Many people older than 40 likely have never heard of NowThis Media, which includes NowThis News, NowThis Future, NowThis Election and so on. But collectively the Facebook media websites have tens of millions of fans.
About 13,000 people tuned in to the live-streaming video that Sally Turner and Mia Fermindoza teamed up to provide for NowThis Future’s Facebook page, which has almost 2 million likes — many of them from millennials.
Within a week the nearly 15-minute video from aboard a Boston Whaler, bobbing at virtual anchor before the Statue of Liberty, had been viewed more than 65,000 times.
That almost begs the question: How much would it have cost a boat- or engine-building company to reach 65,000 people, many of them under the age of 40, with video from a trusted source giving a basic explanation of the almost surreal things a boat can do these days after the past 10 years of innovation?
“It’s so important for us to reach the millennial crowd because they are the next generation of boaters,” Gordon says. “They consume news a lot differently than their parents and grandparents did. Media outlets like NowThis, Mashable, Buzzfeed, Jalopnik — they don’t have the history that some of the other publications do, but look how popular they are. Their engagement levels are incredible, and if we want to reach the millennial audience we have to promote boating where they are.”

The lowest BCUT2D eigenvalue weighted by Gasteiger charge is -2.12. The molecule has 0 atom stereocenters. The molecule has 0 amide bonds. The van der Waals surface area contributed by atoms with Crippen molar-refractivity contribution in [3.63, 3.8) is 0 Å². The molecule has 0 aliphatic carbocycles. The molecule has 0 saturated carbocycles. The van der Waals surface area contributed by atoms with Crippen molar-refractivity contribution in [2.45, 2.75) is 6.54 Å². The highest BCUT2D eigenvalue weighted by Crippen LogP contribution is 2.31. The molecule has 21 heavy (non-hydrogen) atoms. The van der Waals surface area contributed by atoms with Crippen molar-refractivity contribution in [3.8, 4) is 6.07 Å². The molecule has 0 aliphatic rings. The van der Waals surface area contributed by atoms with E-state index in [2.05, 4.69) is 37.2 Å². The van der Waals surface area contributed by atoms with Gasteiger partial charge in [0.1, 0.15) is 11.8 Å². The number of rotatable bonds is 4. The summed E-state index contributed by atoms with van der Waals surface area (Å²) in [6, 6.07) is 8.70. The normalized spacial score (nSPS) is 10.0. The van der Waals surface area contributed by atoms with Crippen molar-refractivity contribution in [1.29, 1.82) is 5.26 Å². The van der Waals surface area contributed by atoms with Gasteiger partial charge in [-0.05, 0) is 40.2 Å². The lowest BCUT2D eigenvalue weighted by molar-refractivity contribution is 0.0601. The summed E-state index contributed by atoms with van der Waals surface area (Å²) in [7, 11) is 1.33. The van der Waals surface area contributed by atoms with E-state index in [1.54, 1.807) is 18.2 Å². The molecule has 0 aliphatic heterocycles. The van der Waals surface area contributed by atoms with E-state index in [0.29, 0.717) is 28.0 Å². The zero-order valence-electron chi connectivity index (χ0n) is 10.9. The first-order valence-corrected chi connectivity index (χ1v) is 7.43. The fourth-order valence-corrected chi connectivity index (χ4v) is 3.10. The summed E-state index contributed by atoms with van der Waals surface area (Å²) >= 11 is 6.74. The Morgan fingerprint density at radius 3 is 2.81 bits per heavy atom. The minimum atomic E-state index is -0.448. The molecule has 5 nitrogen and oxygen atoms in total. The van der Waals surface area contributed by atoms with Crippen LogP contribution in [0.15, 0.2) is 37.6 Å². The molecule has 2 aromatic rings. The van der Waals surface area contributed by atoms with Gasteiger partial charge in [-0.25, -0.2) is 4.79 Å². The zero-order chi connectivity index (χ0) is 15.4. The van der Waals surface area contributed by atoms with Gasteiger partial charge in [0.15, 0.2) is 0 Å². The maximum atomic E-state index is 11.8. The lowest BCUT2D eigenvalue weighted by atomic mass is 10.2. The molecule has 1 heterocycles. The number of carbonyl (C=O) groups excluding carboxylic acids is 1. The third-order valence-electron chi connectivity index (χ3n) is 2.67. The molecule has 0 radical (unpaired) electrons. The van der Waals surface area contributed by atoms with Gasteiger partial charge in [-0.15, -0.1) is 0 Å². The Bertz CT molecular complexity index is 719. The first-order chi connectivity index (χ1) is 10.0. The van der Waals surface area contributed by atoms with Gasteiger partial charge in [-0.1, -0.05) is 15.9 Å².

When Mercury put together the idea for a mainstream media event, it went out of its way to invite more than obvious news outlets.
“We wanted to make sure we invited outlets that have the ability to reach audiences we haven’t talked to before,” says Gordon. “We can’t expect the millennial crowd to be waiting for the newspaper every morning. They are already on the train with their device, consuming Facebook live clips of us on the Hudson River. Going forward, we will continue to look for opportunities to promote boating — specifically Mercury — to a younger audience.”
Need more power? Add an engine
It was Turner’s first time on such a boat, and she marveled at its ability to “moonwalk across the water.”
“I’m so excited! I���ve never been this close to Lady Liberty before,” she says before interviewing Mercury Marine’s Steve Fleming and Travis Hayes live on NowThis Future. After streaming from the boat, she and camerawoman Fermindoza sprawled out on the bow’s sun loungers. “This is amazing,” Turner says while tapping her phone’s screen, presumably tweeting, answering questions on the Facebook post or otherwise engaging with her legions of fans.